The peso closed the session with a moderate appreciation of 0.16% or 3.3 cents, trading around 20.06 pesos per dollar, with the exchange rate touching a minimum of 20.0124 and a maximum of 20.1300 pesos per dollar, that is, a variation interval of 11.7 cents.
Since February 2020, there have only been seven sessions with minor variations in the exchange rate between the minimum and the maximum: three of these days were non-business days and one was on December 31, 2020, when liquidity tends to fall significantly .
So far in April, exchange rate volatility stands at 6.36% and if the month ended today, it would be the lowest monthly volatility since December 2019.
The low volatility is due to the fact that, in general, optimism continues to be observed in global financial markets and that the global economic outlook is positive, which contributes to reducing speculation against the currencies of emerging economies such as the Mexican peso.
Likewise, there is caution, due to the risk that inflationary pressures will be observed in the United States that will force a less flexible monetary stance on the part of the Federal Reserve.
This caution means that participants are waiting for relevant economic information that allows adjustments to inflation expectations and interest rates.
During the session, Fed Chairman Jerome Powell pointed out in a virtual conference of the Economic Club of Washington that before considering increases in interest rates, the Federal Reserve will first begin to reduce the pace of bond purchases.
Powell also reiterated the expectation that the US economy will recover at a faster rate as the Covid19 pandemic is overcome and job creation reactivates.
Powell’s comments had no clear effect on the foreign exchange market or other financial markets.
It is important to mention that the minimum of the exchange rate during the session, of 20.0124 pesos per dollar, occurred alongside a strong increase in the price of oil.
The WTI closed with an increase of 4.54%, trading at 62.91 dollars per barrel due to the fact that the International Energy Agency raised its estimates of demand growth during 2021 by 230 thousand barrels to 96.7 million barrels per day.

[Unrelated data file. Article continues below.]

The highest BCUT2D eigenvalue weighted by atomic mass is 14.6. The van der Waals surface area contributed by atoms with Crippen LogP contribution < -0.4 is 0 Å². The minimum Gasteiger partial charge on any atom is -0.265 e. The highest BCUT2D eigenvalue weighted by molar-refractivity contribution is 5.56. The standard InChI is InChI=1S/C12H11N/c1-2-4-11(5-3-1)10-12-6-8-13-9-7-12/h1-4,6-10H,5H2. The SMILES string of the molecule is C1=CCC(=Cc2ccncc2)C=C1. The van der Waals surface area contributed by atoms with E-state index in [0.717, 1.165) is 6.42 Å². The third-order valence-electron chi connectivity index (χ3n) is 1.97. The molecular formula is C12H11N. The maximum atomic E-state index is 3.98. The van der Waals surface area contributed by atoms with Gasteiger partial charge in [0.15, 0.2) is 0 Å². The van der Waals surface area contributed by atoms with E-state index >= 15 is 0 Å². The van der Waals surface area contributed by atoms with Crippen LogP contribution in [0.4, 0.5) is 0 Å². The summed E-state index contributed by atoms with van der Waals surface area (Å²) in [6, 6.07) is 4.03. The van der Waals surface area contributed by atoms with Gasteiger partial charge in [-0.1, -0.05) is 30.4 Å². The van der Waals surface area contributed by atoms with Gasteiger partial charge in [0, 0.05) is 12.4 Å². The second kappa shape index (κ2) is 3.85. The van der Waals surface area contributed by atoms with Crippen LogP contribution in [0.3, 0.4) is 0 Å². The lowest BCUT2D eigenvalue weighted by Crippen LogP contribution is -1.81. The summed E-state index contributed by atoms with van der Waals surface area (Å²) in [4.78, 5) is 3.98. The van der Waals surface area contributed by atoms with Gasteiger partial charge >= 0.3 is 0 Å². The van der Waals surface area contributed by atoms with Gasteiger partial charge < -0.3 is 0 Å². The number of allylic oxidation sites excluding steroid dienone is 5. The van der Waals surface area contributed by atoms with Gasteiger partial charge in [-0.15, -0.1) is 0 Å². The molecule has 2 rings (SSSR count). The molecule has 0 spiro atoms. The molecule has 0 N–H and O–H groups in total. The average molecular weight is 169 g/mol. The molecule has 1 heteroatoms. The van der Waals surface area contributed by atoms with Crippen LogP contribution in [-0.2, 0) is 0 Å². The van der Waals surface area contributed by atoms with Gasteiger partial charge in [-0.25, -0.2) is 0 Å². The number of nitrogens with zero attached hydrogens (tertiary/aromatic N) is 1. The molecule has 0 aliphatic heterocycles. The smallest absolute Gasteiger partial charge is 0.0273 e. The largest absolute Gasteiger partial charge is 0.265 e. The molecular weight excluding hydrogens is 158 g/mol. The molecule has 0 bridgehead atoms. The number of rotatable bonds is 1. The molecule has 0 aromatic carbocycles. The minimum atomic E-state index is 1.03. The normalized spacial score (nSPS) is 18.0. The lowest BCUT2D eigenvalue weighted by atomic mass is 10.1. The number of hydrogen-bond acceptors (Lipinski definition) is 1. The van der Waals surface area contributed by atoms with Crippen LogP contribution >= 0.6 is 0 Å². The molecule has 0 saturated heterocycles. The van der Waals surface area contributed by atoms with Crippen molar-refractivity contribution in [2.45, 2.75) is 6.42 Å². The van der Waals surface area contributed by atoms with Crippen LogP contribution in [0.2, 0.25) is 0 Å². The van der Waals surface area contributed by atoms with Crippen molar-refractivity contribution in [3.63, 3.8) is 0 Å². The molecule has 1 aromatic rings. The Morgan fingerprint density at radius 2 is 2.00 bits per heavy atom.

Likewise, the weekly report from the United States Energy Information Administration showed that implicit demand for oil rose by just over a million barrels a day to 20.33 million barrels.
On the other hand, in Mexico, today the Energy Commission of the Chamber of Deputies approved with 22 votes in favor and 10 against the opinion on the reform of the Hydrocarbons Law proposed by the President without substantial changes.
Today in the afternoon, the opinion will be submitted for discussion and subsequent vote in the plenary session of the Chamber of Deputies, where it is also expected to be approved without changes.
This opinion, among other things, aims to empower the energy authorities, mainly the Ministry of Energy and the Energy Regulatory Commission, to suspend fuel distribution, import, marketing and storage permits for national security reasons.
If approved, they would be introducing more elements of uncertainty to the hydrocarbon market in Mexico, which is already the subject of several controversies derived from the current government’s energy policy.
Once approved in the Chamber of Deputies, the reform bill will be turned over to the Senate for discussion and very likely approval.
Legislators have until April 30 to approve it, the date on which the regular session period ends.
In the session, the euro touched a minimum of 1.1947 and a maximum of 1.1987 dollars per euro. Finally, the euro peso touched a minimum of 23.9566 and a maximum of 24.0775 pesos per euro.
At the close, interbank quotes for sale stood at 20.0620 pesos per dollar, 1.3779 dollars per pound and 1.1980 dollars per euro.
Gabriela Siller; PhD
Director of Economic-Financial Analysis.